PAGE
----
The Township and the Grantor, its successors, heirs and assigns, shall enter into appropriate agreements in the future after final boundaries of the Golf Course are set as a result of final subdivision approvals in order to insure that the restrictive covenants set forth herein continuously control the boundaries of the Golf Course.

In reliance upon the developer's proposal and the deed restriction executed by the owners of the land, the Planning Board approved the subdivision and site plan, and 1,076 townhouse and condominium units were built and sold. A public offering statement, issued in accordance with the Planned Real Estate Development Disclosure Act, N.J.S.A. 45:22A-21, expressly notified potential buyers that the golf course would be permanently preserved. The owners of the 1,076 residential units now comprise six homeowners' associations named as defendants in this litigation.

In 2006, plaintiff filed a complaint for a declaratory judgment voiding the deed restriction and ruling that plaintiff is not prohibited from building more residential units on approximately five acres within the golf course property that are currently used as a driving range. At the time of the Planning Board action in 1987, a driving range existed at a different location on the golf course. It was moved to its current site during construction of the residential units so that it would be farther away from them.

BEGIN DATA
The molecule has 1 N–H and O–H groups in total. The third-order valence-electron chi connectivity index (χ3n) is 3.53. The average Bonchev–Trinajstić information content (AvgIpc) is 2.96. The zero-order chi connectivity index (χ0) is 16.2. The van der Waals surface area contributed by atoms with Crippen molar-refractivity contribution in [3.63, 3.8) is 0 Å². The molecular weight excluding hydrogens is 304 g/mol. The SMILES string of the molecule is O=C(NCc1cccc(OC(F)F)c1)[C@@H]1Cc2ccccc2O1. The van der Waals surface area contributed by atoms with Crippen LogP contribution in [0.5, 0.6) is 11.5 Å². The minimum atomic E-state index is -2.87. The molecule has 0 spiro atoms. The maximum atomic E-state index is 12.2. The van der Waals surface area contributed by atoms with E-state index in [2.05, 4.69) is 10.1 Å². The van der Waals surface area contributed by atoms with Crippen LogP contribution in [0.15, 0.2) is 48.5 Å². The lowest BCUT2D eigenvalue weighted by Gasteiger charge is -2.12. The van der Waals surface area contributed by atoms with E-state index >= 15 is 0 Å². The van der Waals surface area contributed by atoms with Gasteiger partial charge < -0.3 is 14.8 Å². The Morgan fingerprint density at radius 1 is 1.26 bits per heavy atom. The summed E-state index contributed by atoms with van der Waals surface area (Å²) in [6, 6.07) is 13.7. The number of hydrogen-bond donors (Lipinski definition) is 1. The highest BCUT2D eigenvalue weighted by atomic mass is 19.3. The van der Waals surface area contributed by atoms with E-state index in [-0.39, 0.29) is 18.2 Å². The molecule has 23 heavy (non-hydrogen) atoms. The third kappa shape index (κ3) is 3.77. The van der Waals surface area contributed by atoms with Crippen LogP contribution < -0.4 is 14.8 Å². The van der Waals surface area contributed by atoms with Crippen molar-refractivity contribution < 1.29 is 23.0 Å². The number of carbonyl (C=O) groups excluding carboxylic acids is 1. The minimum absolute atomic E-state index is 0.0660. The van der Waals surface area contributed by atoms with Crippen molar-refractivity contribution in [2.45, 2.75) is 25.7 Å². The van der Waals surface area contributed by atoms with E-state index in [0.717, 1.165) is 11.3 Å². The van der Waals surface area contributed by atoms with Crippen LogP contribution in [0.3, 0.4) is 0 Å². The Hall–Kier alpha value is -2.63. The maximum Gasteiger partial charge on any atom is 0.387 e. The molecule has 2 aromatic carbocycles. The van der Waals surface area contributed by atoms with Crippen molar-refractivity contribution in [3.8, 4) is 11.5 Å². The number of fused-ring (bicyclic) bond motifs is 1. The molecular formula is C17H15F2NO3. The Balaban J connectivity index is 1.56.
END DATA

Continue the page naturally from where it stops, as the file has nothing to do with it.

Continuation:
Plaintiff's complaint alleged in two counts that the deed restriction did not apply to the driving range and that it is unenforceable because it does not precisely describe the boundaries of the restricted golf course property.

While the case was pending, plaintiff conducted a survey and determined that twenty-four of the 1,076 completed residential units encroach upon the metes and bounds of the restricted golf course property. Plaintiff amended its complaint to add a third count alleging abandonment of the deed restriction because of residential uses within the boundaries, and also because the property has been used for prohibited purposes over the years without objection, specifically the driving range and an independently-operated restaurant and bar.

Also while the action was pending, plaintiff moved to disqualify the attorney for the Gloucester Township Council and the Planning Board, Michael J. McKenna, on the ground that he had represented the Planning Board in 1987 and was a necessary witness in the case. Judge Kassel denied plaintiff's motion to disqualify McKenna.